Response to Jeffrey Sachs

Mr Sachs still seems to believe in the growth fairy. Developing world economies are going to grow for a while longer, but in the west, fast growth is over, and there is no real growth, just more funny money in the hands of the 1%.

Our crisis is not just ecological. It is also one of inequality. Evidence is very clear, inequality torpedoes economies as well as ecological collapse. We are in a crisis that only more democracy can heal. We can use less and share more only if the power of the 1% is checked by the community. We can not have industries blackmail a community with the old song and dance you shall have jobs if we can poison you. Communities must always have the right to say no to inappropriate development and yes to community investment.

Human beings already use way too much of the earth’s productivity to keep ecosystems healthy, we are living off the capital, not the yearly productivity of the earth. When the primary forests are completely gone, when the rural people have all been displaced, growth will be gone for everyone, not just those in the west where growth has already disappeared.

I ponder all the time whether there is a physical solution, or if changes in human consciousness about our place in the universe must come first. All I do know is that we must not do smart growth, but smart shrinkage in my neighborhood if we want to end hunger.

Response to Scott Mackay’s commentary

This morning I was listening to the radio and heard a commentary on the RI economy by Scott Mackay.  Mackay was spouting the usual propaganda offered to us by the ruling class.  We have to cut taxes and get folks working again.  Excuse me, but we have heard this before and it still does not work.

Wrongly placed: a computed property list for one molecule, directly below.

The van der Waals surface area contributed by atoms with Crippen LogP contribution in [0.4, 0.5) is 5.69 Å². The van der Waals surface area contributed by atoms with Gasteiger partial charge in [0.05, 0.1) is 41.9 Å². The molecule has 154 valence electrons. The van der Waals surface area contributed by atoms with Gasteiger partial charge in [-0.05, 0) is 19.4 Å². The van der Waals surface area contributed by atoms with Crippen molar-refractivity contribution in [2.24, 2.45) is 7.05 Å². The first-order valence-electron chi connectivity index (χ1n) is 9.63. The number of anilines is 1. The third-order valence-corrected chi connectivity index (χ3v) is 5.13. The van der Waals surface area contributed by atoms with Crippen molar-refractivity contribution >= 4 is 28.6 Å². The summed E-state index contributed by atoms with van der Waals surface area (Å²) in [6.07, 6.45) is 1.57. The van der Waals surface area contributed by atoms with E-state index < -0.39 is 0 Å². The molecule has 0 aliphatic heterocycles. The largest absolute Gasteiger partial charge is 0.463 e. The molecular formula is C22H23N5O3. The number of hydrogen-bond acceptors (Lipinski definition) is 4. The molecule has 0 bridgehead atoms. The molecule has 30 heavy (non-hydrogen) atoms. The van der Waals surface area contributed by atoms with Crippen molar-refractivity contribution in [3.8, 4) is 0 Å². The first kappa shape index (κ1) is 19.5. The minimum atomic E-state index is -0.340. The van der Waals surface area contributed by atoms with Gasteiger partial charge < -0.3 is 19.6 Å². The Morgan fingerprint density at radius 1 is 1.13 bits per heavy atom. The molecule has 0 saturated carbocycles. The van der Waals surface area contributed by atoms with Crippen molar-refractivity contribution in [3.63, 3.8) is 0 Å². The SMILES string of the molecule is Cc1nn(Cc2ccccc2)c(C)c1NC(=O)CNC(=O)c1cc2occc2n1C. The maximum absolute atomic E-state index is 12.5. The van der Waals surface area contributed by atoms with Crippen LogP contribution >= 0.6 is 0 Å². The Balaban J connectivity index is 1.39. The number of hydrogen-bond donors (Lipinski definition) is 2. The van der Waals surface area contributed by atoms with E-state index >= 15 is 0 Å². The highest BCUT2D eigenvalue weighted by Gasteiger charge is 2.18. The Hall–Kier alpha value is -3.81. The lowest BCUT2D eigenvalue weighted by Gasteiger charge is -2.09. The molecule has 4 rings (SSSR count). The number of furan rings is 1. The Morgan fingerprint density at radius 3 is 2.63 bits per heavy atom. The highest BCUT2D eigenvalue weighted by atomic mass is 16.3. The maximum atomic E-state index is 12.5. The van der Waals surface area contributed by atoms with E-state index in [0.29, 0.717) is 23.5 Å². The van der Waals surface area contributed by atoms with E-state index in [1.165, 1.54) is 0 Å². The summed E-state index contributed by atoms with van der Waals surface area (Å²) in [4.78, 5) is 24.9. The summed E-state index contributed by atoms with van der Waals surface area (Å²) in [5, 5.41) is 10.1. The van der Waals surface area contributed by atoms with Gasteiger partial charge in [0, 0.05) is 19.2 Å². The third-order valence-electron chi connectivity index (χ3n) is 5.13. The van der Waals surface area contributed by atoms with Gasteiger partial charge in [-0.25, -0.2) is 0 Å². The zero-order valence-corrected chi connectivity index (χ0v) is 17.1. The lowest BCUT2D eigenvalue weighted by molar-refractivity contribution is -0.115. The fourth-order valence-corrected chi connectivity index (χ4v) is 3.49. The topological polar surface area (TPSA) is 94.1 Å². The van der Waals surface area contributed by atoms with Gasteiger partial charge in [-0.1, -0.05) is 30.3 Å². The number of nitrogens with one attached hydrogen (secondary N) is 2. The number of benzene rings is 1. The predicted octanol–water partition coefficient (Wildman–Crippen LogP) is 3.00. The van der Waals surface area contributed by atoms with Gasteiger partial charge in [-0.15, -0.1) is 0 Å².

The conventional wisdom, the dominant paradigm,, the only ideas acceptable in the public square or in the commercial media are that if we could only make the world safer for the 1% we could have good times (fast economic growth) in Rhode Island and that the biggest problem that RI has is that it does not kow tow to the 1% enough because the unions will not let the corparados screw the workers.  Scott, I expect better of you, some real analysis and some real inquiry into the causes of our economic situation.

We need to ask a few new questions and have a different discussion this year.  Since we are already talking about the 1% and the 99%, we could talk about how the 99% have done under the corporate reign that began with Reagan in the 1980’s versus how the 1% has done.  There is NOTHING in the actions of workers since that time that in any way compares to the harm done to the American economy that the 1% has caused simply through rigging the system so that they get all the new wealth and everyone else gets poorer.   That is prosperity?